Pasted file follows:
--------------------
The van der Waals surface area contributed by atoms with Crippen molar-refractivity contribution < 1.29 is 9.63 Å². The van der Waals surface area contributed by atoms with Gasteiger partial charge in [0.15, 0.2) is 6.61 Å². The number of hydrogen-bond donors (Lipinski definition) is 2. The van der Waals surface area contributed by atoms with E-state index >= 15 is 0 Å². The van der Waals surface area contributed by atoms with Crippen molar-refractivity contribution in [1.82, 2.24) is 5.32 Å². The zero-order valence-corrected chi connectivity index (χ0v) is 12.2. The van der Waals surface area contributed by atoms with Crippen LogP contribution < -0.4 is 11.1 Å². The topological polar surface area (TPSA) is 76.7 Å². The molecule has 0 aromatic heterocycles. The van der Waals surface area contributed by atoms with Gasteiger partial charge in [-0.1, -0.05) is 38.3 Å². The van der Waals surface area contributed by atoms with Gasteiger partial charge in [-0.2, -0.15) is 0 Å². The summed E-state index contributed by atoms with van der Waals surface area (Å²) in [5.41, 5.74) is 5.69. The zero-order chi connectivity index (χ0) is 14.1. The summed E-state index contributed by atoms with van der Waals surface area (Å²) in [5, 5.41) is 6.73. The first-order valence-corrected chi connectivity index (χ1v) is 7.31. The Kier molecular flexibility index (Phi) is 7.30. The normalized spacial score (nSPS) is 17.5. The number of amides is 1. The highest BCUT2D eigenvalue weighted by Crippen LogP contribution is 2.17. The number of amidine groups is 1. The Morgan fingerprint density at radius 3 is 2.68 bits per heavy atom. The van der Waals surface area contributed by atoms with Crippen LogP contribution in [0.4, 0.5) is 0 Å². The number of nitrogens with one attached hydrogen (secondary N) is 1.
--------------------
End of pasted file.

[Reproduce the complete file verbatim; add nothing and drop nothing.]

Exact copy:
The van der Waals surface area contributed by atoms with Crippen molar-refractivity contribution < 1.29 is 9.63 Å². The van der Waals surface area contributed by atoms with Gasteiger partial charge in [0.15, 0.2) is 6.61 Å². The number of hydrogen-bond donors (Lipinski definition) is 2. The van der Waals surface area contributed by atoms with E-state index >= 15 is 0 Å². The van der Waals surface area contributed by atoms with Crippen molar-refractivity contribution in [1.82, 2.24) is 5.32 Å². The zero-order valence-corrected chi connectivity index (χ0v) is 12.2. The van der Waals surface area contributed by atoms with Crippen LogP contribution < -0.4 is 11.1 Å². The topological polar surface area (TPSA) is 76.7 Å². The molecule has 0 aromatic heterocycles. The van der Waals surface area contributed by atoms with Gasteiger partial charge in [-0.1, -0.05) is 38.3 Å². The van der Waals surface area contributed by atoms with Gasteiger partial charge in [-0.2, -0.15) is 0 Å². The summed E-state index contributed by atoms with van der Waals surface area (Å²) in [5.41, 5.74) is 5.69. The zero-order chi connectivity index (χ0) is 14.1. The summed E-state index contributed by atoms with van der Waals surface area (Å²) in [5, 5.41) is 6.73. The first-order valence-corrected chi connectivity index (χ1v) is 7.31. The Kier molecular flexibility index (Phi) is 7.30. The normalized spacial score (nSPS) is 17.5. The number of amides is 1. The highest BCUT2D eigenvalue weighted by Crippen LogP contribution is 2.17. The number of amidine groups is 1. The Morgan fingerprint density at radius 3 is 2.68 bits per heavy atom. The van der Waals surface area contributed by atoms with Crippen LogP contribution in [0.4, 0.5) is 0 Å². The number of nitrogens with one attached hydrogen (secondary N) is 1.